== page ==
New York, NY Candy Factory Explosion, Aug 1879



Three workmen in the candy manufactory of Battais & Ode, Nos. 139 and 141 Elm-street were on Thursday evening terribly burned and dangerously injured by an explosion of superheated powdered starch, in the drying-room of the establishment, were (sic) they were at work. Although the explosion occurred at 5:30 o’clock, no report of the occurrence reached Police Head-quarters until yesterday morning. The buildings, Nos. 130 and 141 Elm-street, are four-story brick structures, and are fully occupied as work-shops by various parties. It is reported that no less than 150 persons are employed on the different floors. The ground floor of the building, No. 141, and the second floor of both buildings are occupied by Messrs. Battais & Ode, who are manufacturers of French confections and chocolate. In their employ are usually from 12 to 15 men and boys. Situated on the second flood are the two drying rooms used in the manufacture of the candies.

At 5:30 o’clock on Thursday evening, there were in the small drying room Augustus Rowe, aged 25, of No. 33 West Third street; John Baptiste, aged 45, of No. 68 Thompson street; Carlo Bonie, aged 40, of South Fifth avenue, and George Williams, aged 16, of No. 143 Elm street, engaged in removing the dried candies from shelves. The men were almost in a nude state, as the temperature in the room was 170° near the ceiling, and 150° at the floor. Rowe, Baptiste, and Williams stood near the red-hot furnace in the centre of the room, while Bonie had mounted a step-ladder for the purpose of handing down the trays filled with candies to his fellow workmen on the floor. Bonie had five trays of gum-drops in his hands, and was in the act of handing them to Baptiste when his foot slipped, and the trays slid from his hands and were partially overturned. A cloud of fine starch-powder floated over the red-hot stove and settled on the heated surface. An explosion occurred instantly, and was quickly followed by a body of flame rising from the stove, filling the room, and rushing out of the door into the work-room.

The explosion was not sufficiently violent to throw Bonie from the ladder, and he escaped with comparatively slight injuries. His companions, however, were not so fortunate. What little clothing they wore was set on fire, and, with their clothes ablaze, they ran into the main workshop shrieking for aid. Their comrades immediately rushed to their assistance, and they were quickly stripped of their burning clothing. It was then found that they had been terribly burned about the body, face, and head. Ambulances were at once telegraphed for, and Baptiste, Rowe, and Williams were speedily removed to St. Vincent’s Hospital. Meanwhile, the fire had been promptly extinguished by the workmen with a few pails of water. Bonie’s hair and eyebrows were singes, but he received no further injury. The damage to the buildings an contents is very triding. (sic)
The buildings are old and in a rather insecure condition, and had it not been for the prompt manner in which the workmen extinguished the flames before they had gained much headway, a terrible fire, possible attended by loss of life, would have resulted. The floors of that portion of the building used as a candy factory are covered with a coating of sugar refuse, of a highly inflammable nature, to the depth of three-fourths of an inch, and the walls, tables, and machinery in the place are covered with a dust composed chiefly of powered starch.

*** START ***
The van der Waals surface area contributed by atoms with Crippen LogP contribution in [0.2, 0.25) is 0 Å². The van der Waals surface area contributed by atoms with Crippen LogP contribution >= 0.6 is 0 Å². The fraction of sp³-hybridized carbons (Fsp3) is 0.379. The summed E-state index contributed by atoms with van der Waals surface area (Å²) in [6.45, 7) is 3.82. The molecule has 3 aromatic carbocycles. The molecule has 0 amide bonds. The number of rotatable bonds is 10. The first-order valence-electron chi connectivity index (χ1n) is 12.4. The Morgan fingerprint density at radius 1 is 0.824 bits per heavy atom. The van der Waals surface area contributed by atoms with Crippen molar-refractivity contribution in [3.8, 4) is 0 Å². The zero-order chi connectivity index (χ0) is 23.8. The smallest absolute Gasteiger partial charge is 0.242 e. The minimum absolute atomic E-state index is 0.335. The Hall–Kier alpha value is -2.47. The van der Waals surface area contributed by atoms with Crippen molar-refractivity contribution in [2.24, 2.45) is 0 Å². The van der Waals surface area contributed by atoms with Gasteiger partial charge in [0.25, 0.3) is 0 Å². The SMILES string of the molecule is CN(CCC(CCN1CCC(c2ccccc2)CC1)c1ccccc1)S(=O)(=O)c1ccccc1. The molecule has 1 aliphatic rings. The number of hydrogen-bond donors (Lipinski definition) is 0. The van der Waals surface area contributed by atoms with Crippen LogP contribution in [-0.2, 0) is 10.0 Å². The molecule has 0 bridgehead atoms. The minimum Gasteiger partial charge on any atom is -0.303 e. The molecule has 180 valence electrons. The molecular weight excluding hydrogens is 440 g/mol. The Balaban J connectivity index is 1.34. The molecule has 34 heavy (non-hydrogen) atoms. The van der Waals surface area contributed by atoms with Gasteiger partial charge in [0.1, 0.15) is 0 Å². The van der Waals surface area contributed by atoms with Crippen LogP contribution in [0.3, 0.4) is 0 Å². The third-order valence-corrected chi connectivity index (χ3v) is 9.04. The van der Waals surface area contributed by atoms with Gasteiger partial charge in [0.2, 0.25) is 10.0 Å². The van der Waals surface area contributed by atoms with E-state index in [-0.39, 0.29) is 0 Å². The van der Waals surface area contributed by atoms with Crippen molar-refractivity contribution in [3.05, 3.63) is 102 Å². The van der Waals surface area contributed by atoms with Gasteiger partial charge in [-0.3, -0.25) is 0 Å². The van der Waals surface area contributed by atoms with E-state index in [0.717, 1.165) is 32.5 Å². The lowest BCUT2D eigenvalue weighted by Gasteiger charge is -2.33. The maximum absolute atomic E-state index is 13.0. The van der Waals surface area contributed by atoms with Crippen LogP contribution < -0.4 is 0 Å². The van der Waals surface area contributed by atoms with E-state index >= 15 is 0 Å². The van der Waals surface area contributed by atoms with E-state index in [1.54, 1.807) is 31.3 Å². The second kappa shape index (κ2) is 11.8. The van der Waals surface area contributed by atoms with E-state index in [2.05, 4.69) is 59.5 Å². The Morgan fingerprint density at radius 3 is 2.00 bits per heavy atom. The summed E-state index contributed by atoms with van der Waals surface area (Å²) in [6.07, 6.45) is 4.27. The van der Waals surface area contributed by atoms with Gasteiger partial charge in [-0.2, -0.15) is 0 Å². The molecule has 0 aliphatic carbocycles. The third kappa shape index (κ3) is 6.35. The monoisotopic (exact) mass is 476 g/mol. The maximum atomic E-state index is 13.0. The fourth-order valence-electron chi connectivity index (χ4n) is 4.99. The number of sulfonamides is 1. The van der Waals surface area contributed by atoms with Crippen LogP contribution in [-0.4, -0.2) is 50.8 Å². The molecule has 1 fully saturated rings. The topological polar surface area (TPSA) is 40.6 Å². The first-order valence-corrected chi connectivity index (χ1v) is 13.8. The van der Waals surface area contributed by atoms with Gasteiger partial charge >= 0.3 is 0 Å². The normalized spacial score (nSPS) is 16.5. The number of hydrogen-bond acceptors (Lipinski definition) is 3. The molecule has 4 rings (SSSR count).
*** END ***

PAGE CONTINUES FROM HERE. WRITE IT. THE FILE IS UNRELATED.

Mr. Ode, one of the firm, said to a TIMES reporter yesterday that the accident was entirely due to Bonie’s carelessness in handling the trays. During the many years they had been engaged in the manufacture of candies, this as the first accident of the kind that had occurred in their establishment. The fires in the furnaces are kept up all night, but they employ a special watchman to guard against accidents. Mr. Ode said that he had long been aware of the explosive character of powdered starch, and, for the edification of the reporter, he gave an illustration by taking a quantity of it and throwing it gently toward a heated furnace, so that the starch fell on the heated surface in a cloud of dust. It flashed like gunpowder, and emitted a bright yellow flame. Again, he took a handful of the starch and threw it bodily on the burning coals, when it burned slowly like a quantity of flour.

The explosion on Thursday will have the effect of throwing light upon the origin of the explosion and fire on Dec. 20, 1877, at No. 63 Barclay-street, by which the candy factory of Greenfield & Son was completely destroyed and 13 persons lost their lives. This catastrophe created a profound sensation at the time, particularly as no satisfactory conclusion could be arrived at as to the origin of the fire. Fire Marshall Sheldon made an investigation which extended over several months, and the Coroner also made a searching investigation, but what caused the explosion and fire reaming a mystery. It was believed at that time that the disaster might have been occasioned by the explosion of a cloud of finely-powdered starch coming in contact with an open light or heated surface, and, in view of the circumstances surrounding the explosion of Thursday, it is rendered almost a certainty that the Barclay-street fire had its origin in the same manner.

The New York Times, New York, NY 9 Aug 1879